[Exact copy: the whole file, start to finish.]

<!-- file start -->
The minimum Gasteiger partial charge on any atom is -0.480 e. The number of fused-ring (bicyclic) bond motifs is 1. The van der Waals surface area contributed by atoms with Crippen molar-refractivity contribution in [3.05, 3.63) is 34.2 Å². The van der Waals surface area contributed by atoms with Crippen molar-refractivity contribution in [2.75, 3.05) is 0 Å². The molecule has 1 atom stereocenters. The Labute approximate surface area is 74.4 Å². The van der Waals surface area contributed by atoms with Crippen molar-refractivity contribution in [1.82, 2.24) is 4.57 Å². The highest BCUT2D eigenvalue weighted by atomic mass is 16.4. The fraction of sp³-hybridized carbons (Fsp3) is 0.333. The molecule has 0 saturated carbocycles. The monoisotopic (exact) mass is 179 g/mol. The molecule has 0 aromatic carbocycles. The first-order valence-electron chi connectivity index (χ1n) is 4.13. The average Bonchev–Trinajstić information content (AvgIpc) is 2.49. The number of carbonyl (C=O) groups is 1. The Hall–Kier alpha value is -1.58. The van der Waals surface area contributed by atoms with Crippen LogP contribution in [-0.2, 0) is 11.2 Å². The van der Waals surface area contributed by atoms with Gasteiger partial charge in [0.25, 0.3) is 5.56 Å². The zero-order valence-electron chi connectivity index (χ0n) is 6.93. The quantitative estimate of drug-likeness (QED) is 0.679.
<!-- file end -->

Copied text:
The minimum Gasteiger partial charge on any atom is -0.480 e. The number of fused-ring (bicyclic) bond motifs is 1. The van der Waals surface area contributed by atoms with Crippen molar-refractivity contribution in [3.05, 3.63) is 34.2 Å². The van der Waals surface area contributed by atoms with Crippen molar-refractivity contribution in [2.75, 3.05) is 0 Å². The molecule has 1 atom stereocenters. The Labute approximate surface area is 74.4 Å². The van der Waals surface area contributed by atoms with Crippen molar-refractivity contribution in [1.82, 2.24) is 4.57 Å². The highest BCUT2D eigenvalue weighted by atomic mass is 16.4. The fraction of sp³-hybridized carbons (Fsp3) is 0.333. The molecule has 0 saturated carbocycles. The monoisotopic (exact) mass is 179 g/mol. The molecule has 0 aromatic carbocycles. The first-order valence-electron chi connectivity index (χ1n) is 4.13. The average Bonchev–Trinajstić information content (AvgIpc) is 2.49. The number of carbonyl (C=O) groups is 1. The Hall–Kier alpha value is -1.58. The van der Waals surface area contributed by atoms with Crippen LogP contribution in [-0.2, 0) is 11.2 Å². The van der Waals surface area contributed by atoms with Gasteiger partial charge in [0.25, 0.3) is 5.56 Å². The zero-order valence-electron chi connectivity index (χ0n) is 6.93. The quantitative estimate of drug-likeness (QED) is 0.679.